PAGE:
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It’s ADHD Times Like These

A little stress goes a long way
A little stress goes a long way

I’m only 18. If you’ve read much of my blog, then you’ve heard me say that. I haven’t decided what I want to be when I grow up. You’ve heard me say that, too.

You’ve also heard me say that I’m 56 years old. And that’s true as well. And you’ve heard me say that I’ve been hard on my body and it really has started to take its toll on me.

The thing is, I have to live with these truths.

And I’ve said all this recently, so if you’re bored, I’m sorry.

The thing is, I have to live with these truths. Maybe you have a similar set of truths you’re living with.

We with ADHD are not ageless, in fact we are age-full, we have too many ages to deal with. Another paradox in the list of paradoxes that can be inventoried in our lives.

You’d think that would be good …

Like having a dozen more skills than other people, you’d think that being able to associate with many different ages would be a benefit. Not so much a skill, really, more of an advantage in our makeup. Like having long arms if your job was to change overhead light bulbs.

But, like our focus, which is always on but rarely on what it should be, what age we happen to be at any given moment isn’t necessarily the correct age for the situation we’re in.

Today, my father went in for surgery. He’s 82. I feel like I should be a 56 year old. I feel like I should be able to sit comfortably in a chair in his hospital room and be a successful mature man that he could be proud of.

But I’m feeling 18. I’m feeling like I should be able to discuss what I’ve been successfully doing all my life, but I’m still not sure what I want to do.

Or rather, I’m still not sure that what I do is good enough.

We live under the burden of assuming we are our parents legacy. That’s a heavy load to carry. We want to be successful for their sake. And whether or not we disappoint them, we disappoint ourselves so very often.

Where am I going?

I’m kind of getting to the point where I think he’s just happy I’m still alive. And I’m starting to see that he seems happy that I’m not in jail, not living on the street. Maybe I’m going right here.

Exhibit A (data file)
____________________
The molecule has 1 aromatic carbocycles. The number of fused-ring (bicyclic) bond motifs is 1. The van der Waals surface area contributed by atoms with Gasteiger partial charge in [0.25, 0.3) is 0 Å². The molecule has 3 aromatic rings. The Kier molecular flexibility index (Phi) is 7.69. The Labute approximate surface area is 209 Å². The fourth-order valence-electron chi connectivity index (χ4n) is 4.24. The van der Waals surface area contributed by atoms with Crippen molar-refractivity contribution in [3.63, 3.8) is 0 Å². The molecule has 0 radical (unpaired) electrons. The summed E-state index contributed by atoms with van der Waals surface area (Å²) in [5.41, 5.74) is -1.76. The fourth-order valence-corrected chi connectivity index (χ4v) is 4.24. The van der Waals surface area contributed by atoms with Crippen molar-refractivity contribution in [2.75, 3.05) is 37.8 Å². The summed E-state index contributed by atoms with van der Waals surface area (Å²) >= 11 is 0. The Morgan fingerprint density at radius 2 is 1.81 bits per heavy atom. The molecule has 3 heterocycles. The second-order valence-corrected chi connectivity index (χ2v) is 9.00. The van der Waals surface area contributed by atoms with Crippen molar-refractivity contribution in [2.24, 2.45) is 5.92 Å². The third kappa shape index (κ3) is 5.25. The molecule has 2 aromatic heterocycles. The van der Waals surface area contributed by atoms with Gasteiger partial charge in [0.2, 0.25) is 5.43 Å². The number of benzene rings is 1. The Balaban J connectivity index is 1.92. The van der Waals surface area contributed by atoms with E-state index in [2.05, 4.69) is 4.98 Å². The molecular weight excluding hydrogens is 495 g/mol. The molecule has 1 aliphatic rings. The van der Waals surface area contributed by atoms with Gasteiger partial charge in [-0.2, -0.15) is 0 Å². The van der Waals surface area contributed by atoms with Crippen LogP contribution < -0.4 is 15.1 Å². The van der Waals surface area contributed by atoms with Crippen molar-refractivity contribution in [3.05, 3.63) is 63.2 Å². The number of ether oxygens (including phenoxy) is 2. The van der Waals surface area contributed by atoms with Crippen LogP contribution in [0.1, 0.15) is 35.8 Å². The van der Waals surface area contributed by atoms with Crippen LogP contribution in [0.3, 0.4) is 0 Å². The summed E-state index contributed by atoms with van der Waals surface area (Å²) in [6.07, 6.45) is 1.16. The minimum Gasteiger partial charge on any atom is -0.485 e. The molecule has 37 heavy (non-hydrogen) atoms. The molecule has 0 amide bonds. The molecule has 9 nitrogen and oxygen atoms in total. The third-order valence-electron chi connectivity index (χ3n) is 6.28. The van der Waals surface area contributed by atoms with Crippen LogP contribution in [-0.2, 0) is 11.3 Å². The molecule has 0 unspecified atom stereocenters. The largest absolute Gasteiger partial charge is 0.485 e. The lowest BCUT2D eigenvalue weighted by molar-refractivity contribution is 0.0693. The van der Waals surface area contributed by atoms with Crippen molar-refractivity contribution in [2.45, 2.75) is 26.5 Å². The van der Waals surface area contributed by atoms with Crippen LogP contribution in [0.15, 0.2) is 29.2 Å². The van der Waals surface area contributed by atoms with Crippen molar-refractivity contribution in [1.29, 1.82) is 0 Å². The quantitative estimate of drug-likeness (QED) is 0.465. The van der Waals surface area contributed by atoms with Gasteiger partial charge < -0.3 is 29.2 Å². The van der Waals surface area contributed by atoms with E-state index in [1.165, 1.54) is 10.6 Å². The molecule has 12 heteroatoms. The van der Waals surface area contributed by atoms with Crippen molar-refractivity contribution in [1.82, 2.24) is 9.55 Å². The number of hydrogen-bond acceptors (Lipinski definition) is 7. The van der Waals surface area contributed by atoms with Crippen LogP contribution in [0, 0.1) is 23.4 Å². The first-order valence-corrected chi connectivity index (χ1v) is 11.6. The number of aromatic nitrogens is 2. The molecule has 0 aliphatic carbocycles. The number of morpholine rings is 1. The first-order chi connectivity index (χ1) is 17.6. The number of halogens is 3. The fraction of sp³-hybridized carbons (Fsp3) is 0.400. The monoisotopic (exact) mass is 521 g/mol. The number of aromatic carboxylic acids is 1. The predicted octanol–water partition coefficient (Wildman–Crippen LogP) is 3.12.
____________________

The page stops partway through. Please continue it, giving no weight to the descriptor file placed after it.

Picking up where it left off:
The surgery was a success …

… but Cancer is no joke. I think when he comes around, I’m going to tell him I’m a success too. I’m going to tell him I write, which he knows, and I enjoy it, which I’ve never told him. I’m going to tell him I’m most likely always going to be broke, and most likely always going to be happy.

And I’m going to tell him he played a big part in that.

I’m going to remind him that I have ADHD, and point out that being content is something that I can call a success.

And then I’m going to say thanks.

It’s ADHD Times Like These

Kelly Babcock

I was born in the city of Toronto in 1959, but moved when I was in my fourth year of life. I was raised and educated in a rural setting, growing up in a manner I like to refer to as free range. I live in an area where my family history stretches back 6 or more generations. I was diagnosed with ADHD at the age of 50 and have been both struggling with the new reality and using my discoveries to make my life better. I write two blogs here at Psych Central, one about having ADHD and one that is a daily positive affirmation that acts as an example of finding the good in as much of my life as I possibly can.

Find out more about me on my website: writeofway.

email me at ADHD Man

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APA Reference
Babcock, K. (2015). It’s ADHD Times Like These. Psych Central. Retrieved on November 21, 2019, from


Last updated: 21 Apr 2015
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